There has been a political-intellectual debate throughout the past several decades concerning an alleged decline of the U.S. as an unrivaled superpower, a decline that mirrors a familiar cycle in the history of world leaders.
Declinist literature began to appear in recent history when certain intellectuals saw a connection between America's expanded global leadership after World War II and Edward Gibbon's 1780s tome, The History of the Decline and Fall of the Roman Empire. The thesis, simply put, is that throughout history countries that took on large economic and military roles eventually faltered. In The Decline of the West (1920s), German historian Oswald Spengler presented a similar case of history consisting of a series of cultures cycling through life stages from birth to death.
More recently, in 1987, Yale historian Paul Kennedy warned of national decline in The Rise and Fall of the Great Powers. His interpretation of history provoked some fierce rebuttals from many political leaders in the U.S. and re-energized the debate on whether the U.S., as a world power, had become constitutionally outmoded, economically outmatched and militarily overstretched.
Kennedy's central argument was that no society remains permanently ahead of others and that U.S. power will decline when a tipping point of imbalance is reached between military commitments and sustaining economic growth -- a path he contended was already paved.
Americans' Perceptions of Declining U.S. Power
Toward the end of 2018, Gallup updated a relatively long trend asking Americans whether they thought the upcoming year (2019) would be "a year when America will increase its power in the world, or a year when American power will decline." Americans were divided, with 49% choosing each option.
This latest Gallup update, conducted in early December, was taken at an important point in Donald Trump's presidency -- his administration had been in power for nearly two years and had taken the lead on denuclearizing North Korea, reviewing U.S. obligations under NATO, imposing new sanctions on Russia over its annexation of Crimea and sparring with China over trade policies. Trump's decision to withdraw U.S. military forces from Syria, and reports about doing the same in Afghanistan, came after the poll was conducted.
Gallup has updated the "American power" question intermittently throughout the years, about once per presidency since the late 1990s. The results from the past few decades are less hopeful than what Gallup found in the 1960s. Since 1968, no more than 60% of U.S. adults have predicted that American power would increase in the coming year -- whereas in the early to mid-1960s, between 62% and 84% held this view.
Past American Pessimism on U.S. Power
If there is good news in this trend, it's that recent attitudes are significantly better than the low points recorded in reference to 1974 and 1976, when only 29% and 43%, respectively, felt optimistic about America's global power in the coming year. Those figures may have reflected public dismay following the Watergate scandal and the 1973-1975 recession. The figure also fell below 40% in reference to 2013, taken at the end of 2012 when the federal government was engaged in a budget faceoff known as the "fiscal cliff."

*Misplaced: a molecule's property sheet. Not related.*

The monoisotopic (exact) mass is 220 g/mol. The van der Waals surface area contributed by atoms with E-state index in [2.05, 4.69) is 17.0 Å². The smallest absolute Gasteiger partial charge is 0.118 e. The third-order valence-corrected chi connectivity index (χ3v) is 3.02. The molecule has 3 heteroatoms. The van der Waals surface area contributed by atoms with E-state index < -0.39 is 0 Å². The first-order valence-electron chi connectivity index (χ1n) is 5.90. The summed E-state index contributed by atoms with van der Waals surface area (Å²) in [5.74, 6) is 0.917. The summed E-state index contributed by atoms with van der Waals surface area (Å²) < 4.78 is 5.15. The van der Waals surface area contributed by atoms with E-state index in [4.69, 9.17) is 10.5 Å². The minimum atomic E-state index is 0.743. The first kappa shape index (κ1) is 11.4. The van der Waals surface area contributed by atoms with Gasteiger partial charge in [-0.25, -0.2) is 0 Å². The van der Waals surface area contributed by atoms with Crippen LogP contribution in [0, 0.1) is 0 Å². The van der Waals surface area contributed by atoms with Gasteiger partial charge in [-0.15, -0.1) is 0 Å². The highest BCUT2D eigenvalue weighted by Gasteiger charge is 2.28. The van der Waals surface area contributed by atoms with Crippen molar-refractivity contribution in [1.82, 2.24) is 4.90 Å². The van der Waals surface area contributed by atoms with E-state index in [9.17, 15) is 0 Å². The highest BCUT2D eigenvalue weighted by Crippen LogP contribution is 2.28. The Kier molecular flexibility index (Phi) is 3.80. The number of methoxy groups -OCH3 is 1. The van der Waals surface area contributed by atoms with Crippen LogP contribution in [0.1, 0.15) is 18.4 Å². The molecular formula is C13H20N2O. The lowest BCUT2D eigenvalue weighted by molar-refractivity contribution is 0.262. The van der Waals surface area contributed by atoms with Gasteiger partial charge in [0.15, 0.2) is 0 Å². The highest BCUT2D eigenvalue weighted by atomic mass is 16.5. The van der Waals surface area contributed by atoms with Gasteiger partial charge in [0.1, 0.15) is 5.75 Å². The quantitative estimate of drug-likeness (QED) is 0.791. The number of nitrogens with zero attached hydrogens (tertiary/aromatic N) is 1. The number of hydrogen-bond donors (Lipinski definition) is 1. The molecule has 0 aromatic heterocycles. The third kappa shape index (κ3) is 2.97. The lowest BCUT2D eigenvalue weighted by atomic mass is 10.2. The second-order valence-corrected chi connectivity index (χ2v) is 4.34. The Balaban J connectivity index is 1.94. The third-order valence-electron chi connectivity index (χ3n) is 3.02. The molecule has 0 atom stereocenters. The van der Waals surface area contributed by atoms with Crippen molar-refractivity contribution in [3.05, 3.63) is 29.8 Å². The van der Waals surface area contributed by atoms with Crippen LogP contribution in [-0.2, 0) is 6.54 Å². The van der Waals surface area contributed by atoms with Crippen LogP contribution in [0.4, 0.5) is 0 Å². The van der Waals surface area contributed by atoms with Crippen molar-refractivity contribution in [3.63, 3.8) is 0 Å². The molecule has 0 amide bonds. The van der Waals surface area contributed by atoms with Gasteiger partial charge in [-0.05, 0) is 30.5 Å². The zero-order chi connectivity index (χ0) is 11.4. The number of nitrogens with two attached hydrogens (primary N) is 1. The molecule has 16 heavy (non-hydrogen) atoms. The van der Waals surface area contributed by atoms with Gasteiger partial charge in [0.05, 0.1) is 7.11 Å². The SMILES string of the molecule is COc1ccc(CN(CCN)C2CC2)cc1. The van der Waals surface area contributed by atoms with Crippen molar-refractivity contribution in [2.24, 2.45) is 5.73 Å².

Other historical events that may have generated national self-criticism and thoughts of U.S. global decline include Japan's economic ascendency (1970s) and China's rapid economic development (1990s).
Partisan Politics and Views of U.S. Power
It has been said that perception is "what is thought to be, not what actually is or should be." The debate over America's decline in world affairs may be a new constant in American political culture -- but it may also be related more to perception than fact. For example, perceptions of U.S. decline may be tied to specific events that have created waves of domestic angst, as delineated by Thomas Friedman and Michael Mandelbaum in That Used to Be Us (2011).
Friedman believes the U.S. is in its fifth wave of decline due partly to the dysfunctionalism of long-term party polarization and political gridlock. The recent U.S. government shutdown would make his point even stronger.
Recent Gallup trends show that perceptions of American decline are held mainly by the party out of power in the White House, while members of the president's party tend to be much more optimistic. This party gap has widened, being one more example of increased political polarization in the country.
Under Democratic presidents in 1998, 1999 and 2012, Republicans overshadowed Democrats in predicting American power would decline in the coming year. In 2004, 2017 and 2018, all years with Republican presidencies, Democrats were the pessimistic ones. But the partisan gap has been widening so that nearly all Democrats in the past two years have been pessimistic about U.S. power, compared with few Republicans.
Discussion of the eventual decline of the United States as a world superpower has become a recurrent impulse among political elites, and may explain the decline since the 1960s in Americans' optimism that the nation's power would increase in the coming year.
Since then, attitudes have varied in response to the prevailing economic winds and other factors, but always with no more than a slim majority feeling optimistic about the country's position. However, attitudes have also become increasingly partisan in the past two decades, so that perceptions of national strength mainly seem to reflect people's feelings about the party controlling the Oval Office, and not as much careful consideration of whether America is in fact caught up in historical cycles that result in inevitable decline.